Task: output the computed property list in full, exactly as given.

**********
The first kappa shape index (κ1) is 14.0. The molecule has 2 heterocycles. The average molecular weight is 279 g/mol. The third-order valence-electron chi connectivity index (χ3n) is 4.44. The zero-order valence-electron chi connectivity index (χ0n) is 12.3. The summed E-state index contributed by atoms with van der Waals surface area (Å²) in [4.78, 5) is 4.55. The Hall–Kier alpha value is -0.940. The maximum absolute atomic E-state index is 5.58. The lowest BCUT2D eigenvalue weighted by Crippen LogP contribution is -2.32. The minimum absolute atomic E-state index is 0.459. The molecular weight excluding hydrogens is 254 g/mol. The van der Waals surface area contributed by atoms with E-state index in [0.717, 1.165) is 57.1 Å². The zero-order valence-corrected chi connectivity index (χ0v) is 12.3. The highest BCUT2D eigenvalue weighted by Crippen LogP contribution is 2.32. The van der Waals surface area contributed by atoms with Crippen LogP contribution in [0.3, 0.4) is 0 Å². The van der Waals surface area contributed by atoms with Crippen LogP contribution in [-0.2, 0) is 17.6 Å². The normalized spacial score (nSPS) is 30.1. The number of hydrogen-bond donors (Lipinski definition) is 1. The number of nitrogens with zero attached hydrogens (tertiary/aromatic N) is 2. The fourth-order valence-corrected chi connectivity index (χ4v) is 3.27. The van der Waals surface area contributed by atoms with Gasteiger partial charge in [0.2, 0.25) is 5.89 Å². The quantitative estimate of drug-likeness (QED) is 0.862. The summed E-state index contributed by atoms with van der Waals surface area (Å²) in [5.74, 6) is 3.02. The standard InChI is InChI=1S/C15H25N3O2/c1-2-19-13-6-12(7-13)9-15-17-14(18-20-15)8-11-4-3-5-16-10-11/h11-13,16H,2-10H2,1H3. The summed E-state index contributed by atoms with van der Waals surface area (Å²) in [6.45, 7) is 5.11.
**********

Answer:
The first kappa shape index (κ1) is 14.0. The molecule has 2 heterocycles. The average molecular weight is 279 g/mol. The third-order valence-electron chi connectivity index (χ3n) is 4.44. The zero-order valence-electron chi connectivity index (χ0n) is 12.3. The summed E-state index contributed by atoms with van der Waals surface area (Å²) in [4.78, 5) is 4.55. The Hall–Kier alpha value is -0.940. The maximum absolute atomic E-state index is 5.58. The lowest BCUT2D eigenvalue weighted by Crippen LogP contribution is -2.32. The minimum absolute atomic E-state index is 0.459. The molecular weight excluding hydrogens is 254 g/mol. The van der Waals surface area contributed by atoms with E-state index in [0.717, 1.165) is 57.1 Å². The zero-order valence-corrected chi connectivity index (χ0v) is 12.3. The highest BCUT2D eigenvalue weighted by Crippen LogP contribution is 2.32. The van der Waals surface area contributed by atoms with Crippen LogP contribution in [0.3, 0.4) is 0 Å². The van der Waals surface area contributed by atoms with Crippen LogP contribution in [-0.2, 0) is 17.6 Å². The normalized spacial score (nSPS) is 30.1. The number of hydrogen-bond donors (Lipinski definition) is 1. The number of nitrogens with zero attached hydrogens (tertiary/aromatic N) is 2. The fourth-order valence-corrected chi connectivity index (χ4v) is 3.27. The van der Waals surface area contributed by atoms with Gasteiger partial charge in [0.2, 0.25) is 5.89 Å². The quantitative estimate of drug-likeness (QED) is 0.862. The summed E-state index contributed by atoms with van der Waals surface area (Å²) in [5.74, 6) is 3.02. The standard InChI is InChI=1S/C15H25N3O2/c1-2-19-13-6-12(7-13)9-15-17-14(18-20-15)8-11-4-3-5-16-10-11/h11-13,16H,2-10H2,1H3. The summed E-state index contributed by atoms with van der Waals surface area (Å²) in [6.45, 7) is 5.11.